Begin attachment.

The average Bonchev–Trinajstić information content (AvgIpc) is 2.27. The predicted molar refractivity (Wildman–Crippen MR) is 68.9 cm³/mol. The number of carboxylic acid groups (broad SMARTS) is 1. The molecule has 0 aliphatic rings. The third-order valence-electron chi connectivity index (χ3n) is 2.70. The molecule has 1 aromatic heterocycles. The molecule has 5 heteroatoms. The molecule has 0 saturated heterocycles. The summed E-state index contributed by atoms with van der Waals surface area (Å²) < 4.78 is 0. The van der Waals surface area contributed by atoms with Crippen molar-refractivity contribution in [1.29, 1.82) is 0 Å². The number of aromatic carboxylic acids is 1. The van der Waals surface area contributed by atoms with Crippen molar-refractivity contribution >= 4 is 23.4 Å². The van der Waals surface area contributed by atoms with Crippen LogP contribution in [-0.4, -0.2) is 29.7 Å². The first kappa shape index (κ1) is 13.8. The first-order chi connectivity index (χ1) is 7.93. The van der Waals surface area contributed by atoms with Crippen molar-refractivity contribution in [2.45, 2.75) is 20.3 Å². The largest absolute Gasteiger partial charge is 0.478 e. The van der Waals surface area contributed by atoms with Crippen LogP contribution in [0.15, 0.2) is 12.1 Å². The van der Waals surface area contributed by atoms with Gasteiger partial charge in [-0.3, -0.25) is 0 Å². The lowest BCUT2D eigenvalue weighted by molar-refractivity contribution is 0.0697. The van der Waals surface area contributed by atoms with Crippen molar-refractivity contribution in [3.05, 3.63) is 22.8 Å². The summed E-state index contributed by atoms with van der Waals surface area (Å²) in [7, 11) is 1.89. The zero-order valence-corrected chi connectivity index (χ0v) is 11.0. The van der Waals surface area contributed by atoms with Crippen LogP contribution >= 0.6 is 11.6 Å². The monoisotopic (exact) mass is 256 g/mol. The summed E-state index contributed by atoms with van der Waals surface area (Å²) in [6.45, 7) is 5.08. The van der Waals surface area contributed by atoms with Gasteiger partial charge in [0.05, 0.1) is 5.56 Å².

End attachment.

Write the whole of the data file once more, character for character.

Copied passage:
The average Bonchev–Trinajstić information content (AvgIpc) is 2.27. The predicted molar refractivity (Wildman–Crippen MR) is 68.9 cm³/mol. The number of carboxylic acid groups (broad SMARTS) is 1. The molecule has 0 aliphatic rings. The third-order valence-electron chi connectivity index (χ3n) is 2.70. The molecule has 1 aromatic heterocycles. The molecule has 5 heteroatoms. The molecule has 0 saturated heterocycles. The summed E-state index contributed by atoms with van der Waals surface area (Å²) < 4.78 is 0. The van der Waals surface area contributed by atoms with Crippen molar-refractivity contribution in [1.29, 1.82) is 0 Å². The number of aromatic carboxylic acids is 1. The van der Waals surface area contributed by atoms with Crippen molar-refractivity contribution >= 4 is 23.4 Å². The van der Waals surface area contributed by atoms with Crippen LogP contribution in [-0.4, -0.2) is 29.7 Å². The first kappa shape index (κ1) is 13.8. The first-order chi connectivity index (χ1) is 7.93. The van der Waals surface area contributed by atoms with Crippen molar-refractivity contribution in [2.45, 2.75) is 20.3 Å². The largest absolute Gasteiger partial charge is 0.478 e. The van der Waals surface area contributed by atoms with Crippen LogP contribution in [0.15, 0.2) is 12.1 Å². The van der Waals surface area contributed by atoms with Gasteiger partial charge in [-0.3, -0.25) is 0 Å². The lowest BCUT2D eigenvalue weighted by molar-refractivity contribution is 0.0697. The van der Waals surface area contributed by atoms with Crippen molar-refractivity contribution in [3.05, 3.63) is 22.8 Å². The summed E-state index contributed by atoms with van der Waals surface area (Å²) in [7, 11) is 1.89. The zero-order valence-corrected chi connectivity index (χ0v) is 11.0. The van der Waals surface area contributed by atoms with Crippen LogP contribution >= 0.6 is 11.6 Å². The monoisotopic (exact) mass is 256 g/mol. The summed E-state index contributed by atoms with van der Waals surface area (Å²) in [6.45, 7) is 5.08. The van der Waals surface area contributed by atoms with Gasteiger partial charge in [0.05, 0.1) is 5.56 Å².